Comment on Government announcement on climate change and move to net zero emissions

Commenting on the Government’s announcement that it is seeking new formal advice from statutory advisor the Committee on Climate Change (CCC) on strengthening the country’s climate change targets, former Conservative Party leader Lord (Michael) Howard said:

Lord Howard Rio 3

“This is a very welcome announcement from the Government and a logical response to the IPCC report last week which made a strong case for bringing carbon emissions globally to net zero around mid-century.

“We have seen this year the impact that climate change is already having, making the startling European heatwave at least twice as likely to occur.

“And experience shows we have nothing to fear from decarbonisation, given the UK’s G7-leading success in reducing emissions while growing our economy. So I congratulate the Prime Minister for this move, and look forward to hearing the Committee on Climate Change’s advice in good time on how Britain can best move to a net zero economy.”

Energy and Climate Intelligence Unit Director Richard Black said:

“Science is quite clear now that in order to stop climate change at any particular level, carbon emissions have to fall to net zero – in fact the previous Conservative government announced plans to set a net zero target in law, and last week’s IPCC report just brings the date forward.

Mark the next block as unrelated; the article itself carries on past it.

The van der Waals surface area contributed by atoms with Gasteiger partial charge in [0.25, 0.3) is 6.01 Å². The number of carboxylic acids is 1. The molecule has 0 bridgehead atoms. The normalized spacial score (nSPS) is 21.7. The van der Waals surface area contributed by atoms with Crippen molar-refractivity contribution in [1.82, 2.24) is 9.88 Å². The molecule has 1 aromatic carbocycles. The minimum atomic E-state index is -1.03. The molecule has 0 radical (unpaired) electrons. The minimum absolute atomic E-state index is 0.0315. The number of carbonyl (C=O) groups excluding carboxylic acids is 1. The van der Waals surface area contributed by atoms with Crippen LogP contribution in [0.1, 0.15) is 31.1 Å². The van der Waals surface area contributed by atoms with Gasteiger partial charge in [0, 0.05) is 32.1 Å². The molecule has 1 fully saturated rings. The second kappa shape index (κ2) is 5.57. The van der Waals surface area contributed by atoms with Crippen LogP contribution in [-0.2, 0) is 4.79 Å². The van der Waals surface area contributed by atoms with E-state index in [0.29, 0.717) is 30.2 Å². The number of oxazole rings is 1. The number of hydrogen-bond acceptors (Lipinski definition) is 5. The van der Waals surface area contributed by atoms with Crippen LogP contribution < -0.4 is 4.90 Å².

“Although it might seem a tough target to virtually eliminate emissions in just 30 years, pretty much all the technology needed exists. We know how to get virtually to zero emissions in electricity, land transport, home heating and most branches of industry – while in one of the toughest sectors, agriculture, the National Farmers’ Union has just said they’re up for the challenge.

“The public is onside too, with nearly two-thirds of Britons wanting to end the nation’s contribution to climate change within a few decades, while more than 130 MPs from all parties have already sent a letter to the Prime Minister asking for a target before 2050. So this would seem to be a popular move, in Westminster and across the country.”